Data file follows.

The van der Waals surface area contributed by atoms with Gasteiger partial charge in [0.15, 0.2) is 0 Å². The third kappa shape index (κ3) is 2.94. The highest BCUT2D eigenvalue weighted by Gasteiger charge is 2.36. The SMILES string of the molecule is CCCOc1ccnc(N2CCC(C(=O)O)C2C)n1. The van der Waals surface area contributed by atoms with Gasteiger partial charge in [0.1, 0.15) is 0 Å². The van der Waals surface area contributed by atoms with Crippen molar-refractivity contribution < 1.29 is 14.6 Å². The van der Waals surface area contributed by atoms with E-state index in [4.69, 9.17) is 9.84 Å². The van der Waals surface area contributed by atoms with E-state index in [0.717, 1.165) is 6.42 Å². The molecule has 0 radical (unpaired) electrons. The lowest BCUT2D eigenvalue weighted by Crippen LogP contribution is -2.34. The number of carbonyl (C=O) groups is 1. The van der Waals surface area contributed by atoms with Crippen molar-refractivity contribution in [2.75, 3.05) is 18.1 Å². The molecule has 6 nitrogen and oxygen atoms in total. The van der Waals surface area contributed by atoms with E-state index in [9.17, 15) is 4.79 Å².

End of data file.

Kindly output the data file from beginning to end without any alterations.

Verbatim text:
The van der Waals surface area contributed by atoms with Gasteiger partial charge in [0.15, 0.2) is 0 Å². The third kappa shape index (κ3) is 2.94. The highest BCUT2D eigenvalue weighted by Gasteiger charge is 2.36. The SMILES string of the molecule is CCCOc1ccnc(N2CCC(C(=O)O)C2C)n1. The van der Waals surface area contributed by atoms with Gasteiger partial charge in [0.1, 0.15) is 0 Å². The van der Waals surface area contributed by atoms with Crippen molar-refractivity contribution < 1.29 is 14.6 Å². The van der Waals surface area contributed by atoms with E-state index in [4.69, 9.17) is 9.84 Å². The van der Waals surface area contributed by atoms with E-state index in [0.717, 1.165) is 6.42 Å². The molecule has 0 radical (unpaired) electrons. The lowest BCUT2D eigenvalue weighted by Crippen LogP contribution is -2.34. The number of carbonyl (C=O) groups is 1. The van der Waals surface area contributed by atoms with Crippen molar-refractivity contribution in [2.75, 3.05) is 18.1 Å². The molecule has 6 nitrogen and oxygen atoms in total. The van der Waals surface area contributed by atoms with E-state index in [9.17, 15) is 4.79 Å².